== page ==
The relentless downward curve of the character’s fate could have been tedious if not for Iñárritu’s remarkable craft of making his visuals so subsuming and intimate—and therefore urgently beautiful—that you have to give in. Rodrigo Prieto, the film cinematographer, who has also filmed all of Iñárritu’s other films, uses a dim and blue tone, and has ingeniously used hand-held camera movements to portray Barcelona and its doomed in a way you have never seen before.
Iñárritu, unlike Arriaga, is not a writer concerned with the intricacies of a story’s structure. He writes the screenplay in a way that enhances its visual force. Almost every scene has Uxbal in the frame and pulls you further into his broken soul. Some scenes are unforgettable, including one towards the end of an enormous, throbbing nightclub with shockingly stylized dancers and dizzying psychedelia. Ghostly figures hanging on walls sometimes habitate Uxbal’s surroundings—the surroundings of a man teetering on the brink of extreme pain and fatigue.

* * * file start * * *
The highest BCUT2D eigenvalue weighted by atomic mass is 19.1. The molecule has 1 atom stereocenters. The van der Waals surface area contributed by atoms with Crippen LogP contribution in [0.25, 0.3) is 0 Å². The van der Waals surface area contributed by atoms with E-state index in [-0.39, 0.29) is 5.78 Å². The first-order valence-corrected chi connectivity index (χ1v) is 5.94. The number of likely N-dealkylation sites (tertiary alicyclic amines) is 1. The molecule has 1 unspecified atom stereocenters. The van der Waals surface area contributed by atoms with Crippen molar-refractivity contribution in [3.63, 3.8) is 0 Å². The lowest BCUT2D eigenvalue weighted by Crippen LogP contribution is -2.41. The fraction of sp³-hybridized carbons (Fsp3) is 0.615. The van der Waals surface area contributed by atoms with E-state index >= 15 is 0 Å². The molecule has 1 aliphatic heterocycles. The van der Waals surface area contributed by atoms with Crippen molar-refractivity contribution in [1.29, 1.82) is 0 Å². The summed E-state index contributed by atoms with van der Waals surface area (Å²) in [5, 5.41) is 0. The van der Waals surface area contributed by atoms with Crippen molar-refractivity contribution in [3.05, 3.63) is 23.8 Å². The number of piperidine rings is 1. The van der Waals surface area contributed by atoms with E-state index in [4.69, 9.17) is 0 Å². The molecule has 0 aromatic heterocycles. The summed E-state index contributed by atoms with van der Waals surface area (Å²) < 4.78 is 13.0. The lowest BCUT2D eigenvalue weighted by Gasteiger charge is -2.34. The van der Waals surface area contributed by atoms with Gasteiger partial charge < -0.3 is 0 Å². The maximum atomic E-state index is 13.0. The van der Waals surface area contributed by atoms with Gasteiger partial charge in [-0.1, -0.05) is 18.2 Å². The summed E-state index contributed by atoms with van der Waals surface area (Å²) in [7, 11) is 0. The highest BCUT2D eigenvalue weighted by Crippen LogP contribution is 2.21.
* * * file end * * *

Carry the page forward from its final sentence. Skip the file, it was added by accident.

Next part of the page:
But the reason Biutiful must not be missed is its lead actor. Bardem’s role is a brilliant example of immersive acting. As Uxbal’s disease progresses, we see Bardem’s muscular physicality droop. Throughout the film, Bardem pulls off a character who is strong and fragile at the same time. His talent as an actor shines unequivocally in every scene.
Watch Biutiful for Bardem and its visual audacity—both can leave you breathless.
YEH SAALI ZINDAGI
Director Sudhir Mishra’s new film, Yeh Saali Zindagi, is a long, haphazard hodgepodge of interconnected narratives which suffers sorely because of an overdose of calculated edginess. Mishra is known for his realistic idiom, consummated in films such as Dharavi and later, Hazaaron Khwaishein Aisi. Mishra has also written this film, the screenplay infused with a wicked sense of humour. The story has believable, engaging characters and some good acting.
Brilliant: Irrfan Khan and Chitrangda Singh in Yeh Saali Zindagi.